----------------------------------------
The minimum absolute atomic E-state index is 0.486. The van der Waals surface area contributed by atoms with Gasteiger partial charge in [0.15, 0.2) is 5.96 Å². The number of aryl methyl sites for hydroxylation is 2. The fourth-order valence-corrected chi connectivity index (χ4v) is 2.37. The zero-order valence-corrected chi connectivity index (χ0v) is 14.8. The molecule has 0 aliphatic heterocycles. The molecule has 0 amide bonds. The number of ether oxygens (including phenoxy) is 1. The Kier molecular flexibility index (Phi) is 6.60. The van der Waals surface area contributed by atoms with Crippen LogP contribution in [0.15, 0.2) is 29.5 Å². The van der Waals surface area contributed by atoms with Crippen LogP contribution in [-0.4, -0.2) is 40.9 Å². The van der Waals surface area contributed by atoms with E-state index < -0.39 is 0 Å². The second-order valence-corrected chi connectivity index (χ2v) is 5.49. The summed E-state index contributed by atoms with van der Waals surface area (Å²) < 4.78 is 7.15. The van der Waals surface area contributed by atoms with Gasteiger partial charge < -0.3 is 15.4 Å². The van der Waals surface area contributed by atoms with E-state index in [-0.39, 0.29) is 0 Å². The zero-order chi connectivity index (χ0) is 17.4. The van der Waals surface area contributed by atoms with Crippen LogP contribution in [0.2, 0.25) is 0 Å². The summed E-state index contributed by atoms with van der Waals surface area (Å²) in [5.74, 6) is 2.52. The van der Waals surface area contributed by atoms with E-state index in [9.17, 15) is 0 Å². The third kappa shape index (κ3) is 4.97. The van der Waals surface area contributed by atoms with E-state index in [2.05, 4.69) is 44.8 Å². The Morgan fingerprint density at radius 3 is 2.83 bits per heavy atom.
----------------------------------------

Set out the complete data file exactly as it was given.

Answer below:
The minimum absolute atomic E-state index is 0.486. The van der Waals surface area contributed by atoms with Gasteiger partial charge in [0.15, 0.2) is 5.96 Å². The number of aryl methyl sites for hydroxylation is 2. The fourth-order valence-corrected chi connectivity index (χ4v) is 2.37. The zero-order valence-corrected chi connectivity index (χ0v) is 14.8. The molecule has 0 aliphatic heterocycles. The molecule has 0 amide bonds. The number of ether oxygens (including phenoxy) is 1. The Kier molecular flexibility index (Phi) is 6.60. The van der Waals surface area contributed by atoms with Crippen LogP contribution in [0.15, 0.2) is 29.5 Å². The van der Waals surface area contributed by atoms with Crippen LogP contribution in [-0.4, -0.2) is 40.9 Å². The van der Waals surface area contributed by atoms with E-state index < -0.39 is 0 Å². The second-order valence-corrected chi connectivity index (χ2v) is 5.49. The summed E-state index contributed by atoms with van der Waals surface area (Å²) < 4.78 is 7.15. The van der Waals surface area contributed by atoms with Gasteiger partial charge < -0.3 is 15.4 Å². The van der Waals surface area contributed by atoms with E-state index in [-0.39, 0.29) is 0 Å². The zero-order chi connectivity index (χ0) is 17.4. The van der Waals surface area contributed by atoms with Crippen LogP contribution in [0.2, 0.25) is 0 Å². The summed E-state index contributed by atoms with van der Waals surface area (Å²) in [5.74, 6) is 2.52. The van der Waals surface area contributed by atoms with E-state index in [9.17, 15) is 0 Å². The third kappa shape index (κ3) is 4.97. The van der Waals surface area contributed by atoms with E-state index in [2.05, 4.69) is 44.8 Å². The Morgan fingerprint density at radius 3 is 2.83 bits per heavy atom.